But in many cases like voter ID, the Attorney General's Office was actively defending the state, meaning taxpayers were effectively double-billed by both private and state lawyers. Cooper said last week he would not appeal the 4th U.S. Circuit Court of Appeals decision that struck down the voter ID measure, and McCrory said he will now take it to the U.S. Supreme Court himself.

The Attorney General's Office contends the legislature's private lawyers are unnecessary and that the cases he chose not to appeal were no longer legally defensible – a decision all lawyers must make.

"Governor McCrory and the General Assembly have no one to blame but themselves for wasting millions in taxpayer dollars by passing clearly unconstitutional laws for political purposes," Samantha Cole, a spokeswoman for Cooper's office, said in a statement. "Even so, our professional attorneys worked hard to defend most of these laws, and private attorneys were an unnecessary expense."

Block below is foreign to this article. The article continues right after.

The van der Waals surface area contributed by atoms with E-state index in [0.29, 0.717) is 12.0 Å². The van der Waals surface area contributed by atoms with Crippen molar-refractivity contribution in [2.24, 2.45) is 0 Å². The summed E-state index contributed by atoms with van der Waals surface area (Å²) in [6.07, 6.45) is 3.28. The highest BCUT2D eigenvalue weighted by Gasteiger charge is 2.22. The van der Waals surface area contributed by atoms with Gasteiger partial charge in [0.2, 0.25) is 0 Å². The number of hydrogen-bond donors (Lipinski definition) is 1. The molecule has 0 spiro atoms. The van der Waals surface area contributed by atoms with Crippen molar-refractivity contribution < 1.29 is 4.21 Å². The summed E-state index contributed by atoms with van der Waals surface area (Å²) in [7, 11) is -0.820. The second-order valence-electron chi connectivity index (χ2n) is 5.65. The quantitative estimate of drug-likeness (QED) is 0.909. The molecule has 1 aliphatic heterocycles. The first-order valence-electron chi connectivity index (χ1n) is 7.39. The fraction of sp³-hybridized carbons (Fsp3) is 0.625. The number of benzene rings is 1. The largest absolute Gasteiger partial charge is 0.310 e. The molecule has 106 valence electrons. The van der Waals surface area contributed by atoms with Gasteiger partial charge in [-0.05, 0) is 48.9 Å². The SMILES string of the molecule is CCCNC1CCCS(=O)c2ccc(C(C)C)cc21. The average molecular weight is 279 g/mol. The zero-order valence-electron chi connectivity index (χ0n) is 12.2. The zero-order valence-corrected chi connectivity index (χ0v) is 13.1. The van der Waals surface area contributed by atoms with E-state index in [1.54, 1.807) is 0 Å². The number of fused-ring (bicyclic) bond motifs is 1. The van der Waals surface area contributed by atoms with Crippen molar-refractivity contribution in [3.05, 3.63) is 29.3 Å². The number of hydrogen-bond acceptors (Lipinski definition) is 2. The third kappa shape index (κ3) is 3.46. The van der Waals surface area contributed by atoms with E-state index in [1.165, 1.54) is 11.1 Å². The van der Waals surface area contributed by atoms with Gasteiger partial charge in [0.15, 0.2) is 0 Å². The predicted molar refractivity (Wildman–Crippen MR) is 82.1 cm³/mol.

The Governor's Office has not yet responded to a similar request made on July 5 for legal bills.

Spending by year

Spending data, obtained by WRAL News from General Assembly Legislative Services, show all billed amounts for legal services to the legislature from January 2011 through July 5, 2016. Explore additional views of the data below.

Spending by issue

please wait

Spending by firm

please wait

Search the full data

please wait
39 Comments

Please with your WRAL.com account to comment on this story. You also will need a Facebook account to comment.